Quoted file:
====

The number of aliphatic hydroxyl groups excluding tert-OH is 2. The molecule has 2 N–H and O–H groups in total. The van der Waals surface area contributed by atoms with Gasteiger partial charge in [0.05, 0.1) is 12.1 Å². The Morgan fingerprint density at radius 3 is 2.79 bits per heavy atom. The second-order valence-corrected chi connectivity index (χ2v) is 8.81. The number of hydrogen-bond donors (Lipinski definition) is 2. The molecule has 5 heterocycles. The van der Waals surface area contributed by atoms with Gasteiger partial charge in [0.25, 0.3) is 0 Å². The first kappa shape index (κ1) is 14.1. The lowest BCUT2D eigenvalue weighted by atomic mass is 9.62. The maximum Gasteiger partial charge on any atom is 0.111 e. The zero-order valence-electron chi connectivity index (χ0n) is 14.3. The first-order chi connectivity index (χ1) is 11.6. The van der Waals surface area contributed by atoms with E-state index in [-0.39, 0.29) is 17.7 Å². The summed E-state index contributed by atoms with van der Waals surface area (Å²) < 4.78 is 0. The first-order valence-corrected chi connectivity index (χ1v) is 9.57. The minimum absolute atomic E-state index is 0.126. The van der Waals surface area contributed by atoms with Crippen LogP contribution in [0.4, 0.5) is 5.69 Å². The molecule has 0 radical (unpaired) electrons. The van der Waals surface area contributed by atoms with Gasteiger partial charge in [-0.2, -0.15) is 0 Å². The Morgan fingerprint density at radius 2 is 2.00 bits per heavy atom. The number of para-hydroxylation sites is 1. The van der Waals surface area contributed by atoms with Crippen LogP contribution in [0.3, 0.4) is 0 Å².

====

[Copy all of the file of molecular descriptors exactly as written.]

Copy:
The number of aliphatic hydroxyl groups excluding tert-OH is 2. The molecule has 2 N–H and O–H groups in total. The van der Waals surface area contributed by atoms with Gasteiger partial charge in [0.05, 0.1) is 12.1 Å². The Morgan fingerprint density at radius 3 is 2.79 bits per heavy atom. The second-order valence-corrected chi connectivity index (χ2v) is 8.81. The number of hydrogen-bond donors (Lipinski definition) is 2. The molecule has 5 heterocycles. The van der Waals surface area contributed by atoms with Gasteiger partial charge in [0.25, 0.3) is 0 Å². The first kappa shape index (κ1) is 14.1. The lowest BCUT2D eigenvalue weighted by atomic mass is 9.62. The maximum Gasteiger partial charge on any atom is 0.111 e. The zero-order valence-electron chi connectivity index (χ0n) is 14.3. The first-order chi connectivity index (χ1) is 11.6. The van der Waals surface area contributed by atoms with E-state index in [-0.39, 0.29) is 17.7 Å². The summed E-state index contributed by atoms with van der Waals surface area (Å²) < 4.78 is 0. The first-order valence-corrected chi connectivity index (χ1v) is 9.57. The minimum absolute atomic E-state index is 0.126. The van der Waals surface area contributed by atoms with Crippen LogP contribution in [0.4, 0.5) is 5.69 Å². The molecule has 0 radical (unpaired) electrons. The van der Waals surface area contributed by atoms with Gasteiger partial charge in [-0.2, -0.15) is 0 Å². The Morgan fingerprint density at radius 2 is 2.00 bits per heavy atom. The number of para-hydroxylation sites is 1. The van der Waals surface area contributed by atoms with Crippen LogP contribution in [0.3, 0.4) is 0 Å².